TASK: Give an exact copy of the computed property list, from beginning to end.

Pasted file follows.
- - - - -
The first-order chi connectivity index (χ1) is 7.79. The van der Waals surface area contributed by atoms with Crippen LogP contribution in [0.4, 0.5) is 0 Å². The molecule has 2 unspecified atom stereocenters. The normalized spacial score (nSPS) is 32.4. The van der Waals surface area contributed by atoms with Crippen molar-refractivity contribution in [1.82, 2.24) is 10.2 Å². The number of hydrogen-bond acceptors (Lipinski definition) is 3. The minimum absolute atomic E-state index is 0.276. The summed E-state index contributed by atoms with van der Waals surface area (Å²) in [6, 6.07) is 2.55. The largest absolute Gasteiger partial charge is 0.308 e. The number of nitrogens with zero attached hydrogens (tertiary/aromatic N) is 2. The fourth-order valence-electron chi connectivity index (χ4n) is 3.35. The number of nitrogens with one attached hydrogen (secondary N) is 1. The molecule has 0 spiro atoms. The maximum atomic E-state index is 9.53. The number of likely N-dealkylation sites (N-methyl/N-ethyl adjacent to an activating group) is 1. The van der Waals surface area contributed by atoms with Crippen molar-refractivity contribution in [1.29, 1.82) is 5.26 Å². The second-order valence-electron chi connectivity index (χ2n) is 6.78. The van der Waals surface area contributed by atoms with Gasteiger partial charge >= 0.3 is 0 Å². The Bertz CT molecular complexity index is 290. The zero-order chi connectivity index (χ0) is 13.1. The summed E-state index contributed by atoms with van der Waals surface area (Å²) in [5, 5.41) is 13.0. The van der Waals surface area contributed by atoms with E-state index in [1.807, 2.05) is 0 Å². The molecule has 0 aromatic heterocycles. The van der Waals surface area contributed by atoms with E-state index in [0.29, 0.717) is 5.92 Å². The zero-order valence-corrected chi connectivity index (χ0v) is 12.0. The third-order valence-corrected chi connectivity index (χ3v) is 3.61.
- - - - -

The first-order chi connectivity index (χ1) is 7.79. The van der Waals surface area contributed by atoms with Crippen LogP contribution in [0.4, 0.5) is 0 Å². The molecule has 2 unspecified atom stereocenters. The normalized spacial score (nSPS) is 32.4. The van der Waals surface area contributed by atoms with Crippen molar-refractivity contribution in [1.82, 2.24) is 10.2 Å². The number of hydrogen-bond acceptors (Lipinski definition) is 3. The minimum absolute atomic E-state index is 0.276. The summed E-state index contributed by atoms with van der Waals surface area (Å²) in [6, 6.07) is 2.55. The largest absolute Gasteiger partial charge is 0.308 e. The number of nitrogens with zero attached hydrogens (tertiary/aromatic N) is 2. The fourth-order valence-electron chi connectivity index (χ4n) is 3.35. The number of nitrogens with one attached hydrogen (secondary N) is 1. The molecule has 0 spiro atoms. The maximum atomic E-state index is 9.53. The number of likely N-dealkylation sites (N-methyl/N-ethyl adjacent to an activating group) is 1. The van der Waals surface area contributed by atoms with Crippen molar-refractivity contribution in [1.29, 1.82) is 5.26 Å². The second-order valence-electron chi connectivity index (χ2n) is 6.78. The van der Waals surface area contributed by atoms with Gasteiger partial charge >= 0.3 is 0 Å². The Bertz CT molecular complexity index is 290. The zero-order chi connectivity index (χ0) is 13.1. The summed E-state index contributed by atoms with van der Waals surface area (Å²) in [5, 5.41) is 13.0. The van der Waals surface area contributed by atoms with E-state index in [1.807, 2.05) is 0 Å². The molecule has 0 aromatic heterocycles. The van der Waals surface area contributed by atoms with E-state index in [0.29, 0.717) is 5.92 Å². The zero-order valence-corrected chi connectivity index (χ0v) is 12.0. The third-order valence-corrected chi connectivity index (χ3v) is 3.61.